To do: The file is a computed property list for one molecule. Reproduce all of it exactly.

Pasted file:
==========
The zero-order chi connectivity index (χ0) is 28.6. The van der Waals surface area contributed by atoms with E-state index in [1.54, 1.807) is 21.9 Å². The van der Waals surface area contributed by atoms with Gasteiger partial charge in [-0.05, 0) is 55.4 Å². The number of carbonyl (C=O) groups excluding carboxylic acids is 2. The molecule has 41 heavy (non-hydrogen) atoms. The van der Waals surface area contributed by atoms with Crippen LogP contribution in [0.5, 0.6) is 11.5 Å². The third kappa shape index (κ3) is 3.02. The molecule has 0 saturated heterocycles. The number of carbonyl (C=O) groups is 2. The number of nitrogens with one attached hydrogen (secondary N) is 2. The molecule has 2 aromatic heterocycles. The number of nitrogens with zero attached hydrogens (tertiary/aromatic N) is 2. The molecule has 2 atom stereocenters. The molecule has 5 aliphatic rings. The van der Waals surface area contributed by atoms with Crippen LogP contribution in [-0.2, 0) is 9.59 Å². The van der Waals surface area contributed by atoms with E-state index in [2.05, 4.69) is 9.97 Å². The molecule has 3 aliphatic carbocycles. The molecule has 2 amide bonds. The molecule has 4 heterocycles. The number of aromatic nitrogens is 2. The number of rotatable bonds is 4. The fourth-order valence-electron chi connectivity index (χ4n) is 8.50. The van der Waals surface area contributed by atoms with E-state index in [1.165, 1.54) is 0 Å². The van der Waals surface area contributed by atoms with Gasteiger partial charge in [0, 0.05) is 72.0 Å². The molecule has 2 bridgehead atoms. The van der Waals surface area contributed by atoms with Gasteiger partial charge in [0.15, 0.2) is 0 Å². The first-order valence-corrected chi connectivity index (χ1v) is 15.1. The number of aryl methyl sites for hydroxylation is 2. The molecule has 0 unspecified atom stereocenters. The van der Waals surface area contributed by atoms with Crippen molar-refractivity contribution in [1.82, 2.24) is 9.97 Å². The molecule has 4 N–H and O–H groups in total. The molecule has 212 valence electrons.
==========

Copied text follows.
The zero-order chi connectivity index (χ0) is 28.6. The van der Waals surface area contributed by atoms with E-state index in [1.54, 1.807) is 21.9 Å². The van der Waals surface area contributed by atoms with Gasteiger partial charge in [-0.05, 0) is 55.4 Å². The number of carbonyl (C=O) groups excluding carboxylic acids is 2. The molecule has 41 heavy (non-hydrogen) atoms. The van der Waals surface area contributed by atoms with Crippen LogP contribution in [0.5, 0.6) is 11.5 Å². The third kappa shape index (κ3) is 3.02. The molecule has 0 saturated heterocycles. The number of carbonyl (C=O) groups is 2. The number of nitrogens with one attached hydrogen (secondary N) is 2. The molecule has 2 aromatic heterocycles. The number of nitrogens with zero attached hydrogens (tertiary/aromatic N) is 2. The molecule has 2 atom stereocenters. The molecule has 5 aliphatic rings. The van der Waals surface area contributed by atoms with Crippen LogP contribution in [-0.2, 0) is 9.59 Å². The van der Waals surface area contributed by atoms with E-state index in [2.05, 4.69) is 9.97 Å². The molecule has 3 aliphatic carbocycles. The molecule has 2 amide bonds. The molecule has 4 heterocycles. The number of aromatic nitrogens is 2. The number of rotatable bonds is 4. The fourth-order valence-electron chi connectivity index (χ4n) is 8.50. The van der Waals surface area contributed by atoms with E-state index in [1.165, 1.54) is 0 Å². The van der Waals surface area contributed by atoms with Gasteiger partial charge in [0, 0.05) is 72.0 Å². The molecule has 2 bridgehead atoms. The van der Waals surface area contributed by atoms with Gasteiger partial charge in [0.15, 0.2) is 0 Å². The first-order valence-corrected chi connectivity index (χ1v) is 15.1. The number of aryl methyl sites for hydroxylation is 2. The molecule has 0 unspecified atom stereocenters. The van der Waals surface area contributed by atoms with Crippen molar-refractivity contribution in [1.82, 2.24) is 9.97 Å². The molecule has 4 N–H and O–H groups in total. The molecule has 212 valence electrons.